Judge In Yanez Trial Lends His Support To Jurors

ST. PAUL, Minn. (AP/WCCO) — The judge who presided over the manslaughter trial of a Minnesota police officer acquitted in the fatal shooting of Philando Castile tells jurors that he supports them despite public criticism.

Judge William Leary III says in a letter to jurors he’s not providing his own opinion of Jeronimo Yanez‘s actions, but that their verdict was supported by a fair interpretation of the evidence and the law.

Yanez fatally shot Castile during a traffic stop in Falcon Heights in July 2016. In November, he was charged with second-degree manslaughter and dangerous discharge of a firearm.

In mid-June, a jury found Yanez not guilty of any charges in relation to the shooting.

The verdict was followed by several days of protests.

In the letter, Judge Leary III thanked the jurors for their service and said the criticism they received was a failure the understand the process jurors go through.

Leary wrote:

“Your job was to determine whether Officer Yanez had committed the crime charged by the state…The statutes that you were instructed to apply required that the State prove, beyond a reasonable doubt, that Officer Yanez created an unreasonable, substantial and unjustifiable risk of causing death or great bodily harm, of which he was aware, and then disregarded the risk. This disregard must have been one that goes beyond gross negligence and was coupled with recklessness. As to the specific allegations of the State, the law further required that the State prove, beyond a reasonable doubt. that a reasonable and prudent police officer would have realized that, in those few seconds and under circumstances that are tense, uncertain, and rapidly evolving, the words he was choosing, his tone of voice, and his failure to create “time and space” were creating an unreasonable, substantial and unjustifiable risk.”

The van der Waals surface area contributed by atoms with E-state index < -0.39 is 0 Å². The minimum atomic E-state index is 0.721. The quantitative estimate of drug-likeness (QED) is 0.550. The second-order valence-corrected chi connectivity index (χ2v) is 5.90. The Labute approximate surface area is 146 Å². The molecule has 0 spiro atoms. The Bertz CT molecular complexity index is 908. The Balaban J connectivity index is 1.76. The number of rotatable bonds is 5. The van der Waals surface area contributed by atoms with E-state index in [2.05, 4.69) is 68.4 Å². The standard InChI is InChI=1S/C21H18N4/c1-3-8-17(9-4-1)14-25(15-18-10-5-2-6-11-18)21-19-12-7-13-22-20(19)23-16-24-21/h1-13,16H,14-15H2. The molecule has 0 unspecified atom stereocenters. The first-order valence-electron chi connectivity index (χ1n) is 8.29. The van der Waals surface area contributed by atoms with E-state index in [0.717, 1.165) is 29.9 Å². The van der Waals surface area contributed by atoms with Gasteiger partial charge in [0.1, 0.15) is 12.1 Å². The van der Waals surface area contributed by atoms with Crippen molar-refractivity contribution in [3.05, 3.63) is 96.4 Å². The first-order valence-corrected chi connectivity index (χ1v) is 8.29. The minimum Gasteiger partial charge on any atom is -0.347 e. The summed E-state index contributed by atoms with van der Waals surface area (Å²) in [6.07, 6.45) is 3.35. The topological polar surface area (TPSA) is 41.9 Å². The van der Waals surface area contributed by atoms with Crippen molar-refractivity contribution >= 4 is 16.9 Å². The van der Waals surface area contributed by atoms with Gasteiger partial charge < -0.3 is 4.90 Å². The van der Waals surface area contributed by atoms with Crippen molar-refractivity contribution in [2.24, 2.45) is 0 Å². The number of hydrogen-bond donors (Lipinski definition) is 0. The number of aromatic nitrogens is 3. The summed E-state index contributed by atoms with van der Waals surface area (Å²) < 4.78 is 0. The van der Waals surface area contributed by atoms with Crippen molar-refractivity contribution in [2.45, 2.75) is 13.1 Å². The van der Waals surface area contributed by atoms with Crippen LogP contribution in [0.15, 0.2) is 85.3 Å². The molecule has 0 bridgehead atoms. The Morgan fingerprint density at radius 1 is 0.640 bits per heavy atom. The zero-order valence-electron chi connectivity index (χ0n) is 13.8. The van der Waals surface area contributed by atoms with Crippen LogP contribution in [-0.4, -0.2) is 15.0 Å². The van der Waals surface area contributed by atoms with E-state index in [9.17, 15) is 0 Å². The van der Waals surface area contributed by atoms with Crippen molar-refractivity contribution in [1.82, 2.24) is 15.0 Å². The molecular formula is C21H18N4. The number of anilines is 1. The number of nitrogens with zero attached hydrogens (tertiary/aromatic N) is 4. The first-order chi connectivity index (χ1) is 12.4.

He continued saying that much of the criticism of the jury’s decision came after people saw the dashcam video, which he said they as jurors were never asked to address.

“You were never asked to decide whether racism continues to exist, whether certain members of our community are disproportionately affected by police tactics, or whether police training is ineffective. You were simply asked to determine, beyond a reasonable doubt, whether a crime had been committed,” Leary III wrote.

He ended the letter saying that he had no doubt each of the jurors fulfilled their commitment and said it was an honor to serve with them all.

(© Copyright 2017 CBS Broadcasting Inc. All Rights Reserved. The Associated Press contributed to this report.)

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